Tuesday, March 17, 2009
Learning from others
One of the things I picked up right away on this farming business is that there's no point in re-inventing any wheels. I've yet to stumble across a problem or challenge that someone somewhere hasn't solved already. In fact, that was a major goal in beginning this blog - to in some small way provide insights to other folks thinking about starting up with chickens or raising meat or growing their own veggies. Or just learning where food comes from and how and why.
But, still, I am continually amazed at how much I pick up each time I visit someone else's operation or even just talk to folks who've been at this for a while. The last few days have been a veritable crash course.
I spent Saturday in the company of probably 100+ amazing women (and one amazing man) who come from all over the Northwest to spin together once a year here on our island. The first thing I learned was how to set up my wheel, which took a respectable amount of time. The second thing I learned was that my wheel was not functional. And while I spent most of the rest of the time trouble-shooting, it was still a very enjoyable and educational day.
Just seeing all the different types of spinning wheels and catching snippets of old friends' chattering were worth the day's commitment. And, I am happy to report that Mark has successfully fixed the wheel - no small feat, it turned out - and we are all looking forward to mastering this skill over the next decade. It's not only Rome that took more than a day to conquer. But, developing the skill to turn our sheep's outer layer into a marketable product is incentive indeed.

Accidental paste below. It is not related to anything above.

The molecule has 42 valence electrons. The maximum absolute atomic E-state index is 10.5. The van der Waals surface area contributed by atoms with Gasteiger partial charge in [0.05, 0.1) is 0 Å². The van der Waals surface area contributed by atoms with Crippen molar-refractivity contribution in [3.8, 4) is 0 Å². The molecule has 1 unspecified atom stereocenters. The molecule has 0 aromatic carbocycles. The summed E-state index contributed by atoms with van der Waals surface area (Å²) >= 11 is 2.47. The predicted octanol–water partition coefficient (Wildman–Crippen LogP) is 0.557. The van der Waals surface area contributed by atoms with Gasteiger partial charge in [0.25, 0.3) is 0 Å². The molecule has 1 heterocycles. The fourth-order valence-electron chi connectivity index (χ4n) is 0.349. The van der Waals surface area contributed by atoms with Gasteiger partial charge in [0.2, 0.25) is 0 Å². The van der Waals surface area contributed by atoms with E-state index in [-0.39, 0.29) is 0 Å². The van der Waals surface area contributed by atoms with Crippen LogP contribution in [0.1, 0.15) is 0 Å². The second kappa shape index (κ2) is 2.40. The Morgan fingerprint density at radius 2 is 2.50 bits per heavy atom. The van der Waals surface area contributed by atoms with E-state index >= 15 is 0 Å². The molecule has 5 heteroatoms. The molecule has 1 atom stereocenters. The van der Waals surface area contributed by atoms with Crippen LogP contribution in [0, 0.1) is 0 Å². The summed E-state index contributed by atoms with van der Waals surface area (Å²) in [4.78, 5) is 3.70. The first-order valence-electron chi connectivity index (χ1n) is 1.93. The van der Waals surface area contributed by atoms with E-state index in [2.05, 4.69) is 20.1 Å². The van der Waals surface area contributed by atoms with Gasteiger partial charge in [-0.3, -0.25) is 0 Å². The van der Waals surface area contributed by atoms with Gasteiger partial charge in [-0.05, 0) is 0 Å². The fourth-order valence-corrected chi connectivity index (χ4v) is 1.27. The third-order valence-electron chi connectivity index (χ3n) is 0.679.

Monday was the third in a 3-part series of small-scale farming workshops here on our island. All 3 have been instructive, but this final class was especially useful. Farming 5 or 10 acres is a completely different animal to farming 50 or even 20. Diversification is the name of the game, and few resources out there really address what a successful 5 acre farm really looks like - mostly because there are few places in North America where you could actually hope to have a productive farm on such little land.
The big question for us, I think, is how much of our property are we willing to develop into a working farm versus a pretty spot? After running some sample numbers in class yesterday, I was heartened to see that there really is a way to make this financially viable - but a garden plot, one greenhouse, and a couple acres devoted to pasture isn't the path to getting there.
So, I've been trying to do some wandering about with fresh eyes. We can grow mushrooms in our forest, instead of viewing it as a good place for tent-pitching. We can link 3-4 greenhouses side-by-side out front to produce at the best time of year the high-value fruits and veggies Puget Sounders are willing and eager to pay for. And our animal operations should probably stay about where they are, in number. For now anyway.
But, all this requires seeing our little piece of paradise in a whole new way, through a very different set of lenses. And it precipitates some choices. So, that's the hard part - but I have to admit that it was inspiring to see inputs and outputs up on the white board with significant dollar signs - on the plus side - at the bottom. With 40 or 50 farmers markets within an hour of our little island, any island farmer who's willing to travel can do well - if they do it right.
Time + money + experience + hard work + a little bit of good fortune. Like most things, that's all it takes...